OCUFA members elect new Executive

During the meeting, the OCUFA Board of Directors elected the organization’s executive for the 2019-20 academic year.

As of July 1, the new executive will be comprised of:

President:
Rahul Sapra (Ryerson Faculty Association)

Vice-President:
Sue Wurtele (Trent University Faculty Association)

Treasurer:
Ann Bigelow (University of Western Ontario Faculty Association)

Members-at-large:
Glen Copplestone (King’s University College Faculty Association)
Gautam Das (Lakehead University Faculty Association)
Michelle Webber (Brock University Faculty Association)

Chair of the Board:
Kate Lawson (Faculty Association of the University of Waterloo)

As President Gyllian Phillips is finishing her term of office, a special reception was held where she was thanked for her years of dedication, leadership, and hard work.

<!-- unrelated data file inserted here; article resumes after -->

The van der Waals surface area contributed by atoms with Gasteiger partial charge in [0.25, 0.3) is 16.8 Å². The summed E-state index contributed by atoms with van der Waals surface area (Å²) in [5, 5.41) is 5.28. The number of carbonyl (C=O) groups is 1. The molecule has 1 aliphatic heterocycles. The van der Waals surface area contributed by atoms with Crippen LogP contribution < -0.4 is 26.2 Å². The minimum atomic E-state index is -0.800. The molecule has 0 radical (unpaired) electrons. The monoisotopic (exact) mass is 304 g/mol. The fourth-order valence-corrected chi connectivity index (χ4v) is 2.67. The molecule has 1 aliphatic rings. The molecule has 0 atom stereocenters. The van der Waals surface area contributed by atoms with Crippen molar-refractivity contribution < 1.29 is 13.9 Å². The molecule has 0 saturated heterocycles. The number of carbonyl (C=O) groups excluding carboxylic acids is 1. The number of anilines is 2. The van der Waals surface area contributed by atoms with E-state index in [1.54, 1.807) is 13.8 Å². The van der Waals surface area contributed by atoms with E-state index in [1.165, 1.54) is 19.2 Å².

Welcome to the McMaster University Academic Librarians’ Association

OCUFA is pleased to welcome the McMaster University Academic Librarians’ Association (MUALA) as the newest member of OCUFA. Their membership was officially ratified at the meeting.

Celebration of 2019 recipient of the Henry Mandelbaum Graduate Fellowship

Finally, a special luncheon ceremony during the meeting celebrated the recipient of the 2019 Henry Mandelbaum Graduate Fellowship for Excellence in Social Sciences, Humanities, or Arts. Western University PhD student Rebecca Ellis was recognized with the Fellowship for her exceptional scholarship and deep engagement in her community. The luncheon concluded with a special presentation from 2018 Mandelbaum Fellowship winner Galen Watts. Galen shared his work studying the socio-political implications of contemporary spirituality for Canadian millennials.